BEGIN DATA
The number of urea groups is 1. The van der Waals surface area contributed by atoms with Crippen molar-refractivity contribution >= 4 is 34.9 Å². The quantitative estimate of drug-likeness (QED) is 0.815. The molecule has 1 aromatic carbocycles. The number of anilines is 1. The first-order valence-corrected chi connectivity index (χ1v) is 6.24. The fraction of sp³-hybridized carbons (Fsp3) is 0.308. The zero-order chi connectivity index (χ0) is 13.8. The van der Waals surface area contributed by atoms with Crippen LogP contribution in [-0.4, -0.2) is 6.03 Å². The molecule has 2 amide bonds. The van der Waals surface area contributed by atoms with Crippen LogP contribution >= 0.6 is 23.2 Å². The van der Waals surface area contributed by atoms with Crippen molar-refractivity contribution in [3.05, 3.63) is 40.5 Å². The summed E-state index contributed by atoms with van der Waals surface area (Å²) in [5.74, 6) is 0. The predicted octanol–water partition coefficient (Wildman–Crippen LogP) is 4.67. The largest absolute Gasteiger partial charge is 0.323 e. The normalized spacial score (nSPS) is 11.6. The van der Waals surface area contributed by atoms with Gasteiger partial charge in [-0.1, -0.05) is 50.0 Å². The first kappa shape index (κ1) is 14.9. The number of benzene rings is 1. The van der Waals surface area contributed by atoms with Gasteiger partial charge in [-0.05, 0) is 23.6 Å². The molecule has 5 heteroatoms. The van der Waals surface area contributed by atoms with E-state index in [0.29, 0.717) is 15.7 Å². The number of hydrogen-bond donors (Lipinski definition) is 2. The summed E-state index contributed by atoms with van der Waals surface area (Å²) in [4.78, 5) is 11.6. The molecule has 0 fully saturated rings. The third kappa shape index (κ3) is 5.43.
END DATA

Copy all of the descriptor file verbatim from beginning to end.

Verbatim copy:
The number of urea groups is 1. The van der Waals surface area contributed by atoms with Crippen molar-refractivity contribution >= 4 is 34.9 Å². The quantitative estimate of drug-likeness (QED) is 0.815. The molecule has 1 aromatic carbocycles. The number of anilines is 1. The first-order valence-corrected chi connectivity index (χ1v) is 6.24. The fraction of sp³-hybridized carbons (Fsp3) is 0.308. The zero-order chi connectivity index (χ0) is 13.8. The van der Waals surface area contributed by atoms with Crippen LogP contribution in [-0.4, -0.2) is 6.03 Å². The molecule has 2 amide bonds. The van der Waals surface area contributed by atoms with Crippen LogP contribution >= 0.6 is 23.2 Å². The van der Waals surface area contributed by atoms with Crippen molar-refractivity contribution in [3.05, 3.63) is 40.5 Å². The summed E-state index contributed by atoms with van der Waals surface area (Å²) in [5.74, 6) is 0. The predicted octanol–water partition coefficient (Wildman–Crippen LogP) is 4.67. The largest absolute Gasteiger partial charge is 0.323 e. The normalized spacial score (nSPS) is 11.6. The van der Waals surface area contributed by atoms with Gasteiger partial charge in [-0.1, -0.05) is 50.0 Å². The first kappa shape index (κ1) is 14.9. The number of benzene rings is 1. The van der Waals surface area contributed by atoms with Gasteiger partial charge in [-0.05, 0) is 23.6 Å². The molecule has 5 heteroatoms. The van der Waals surface area contributed by atoms with E-state index in [0.29, 0.717) is 15.7 Å². The number of hydrogen-bond donors (Lipinski definition) is 2. The summed E-state index contributed by atoms with van der Waals surface area (Å²) in [4.78, 5) is 11.6. The molecule has 0 fully saturated rings. The third kappa shape index (κ3) is 5.43.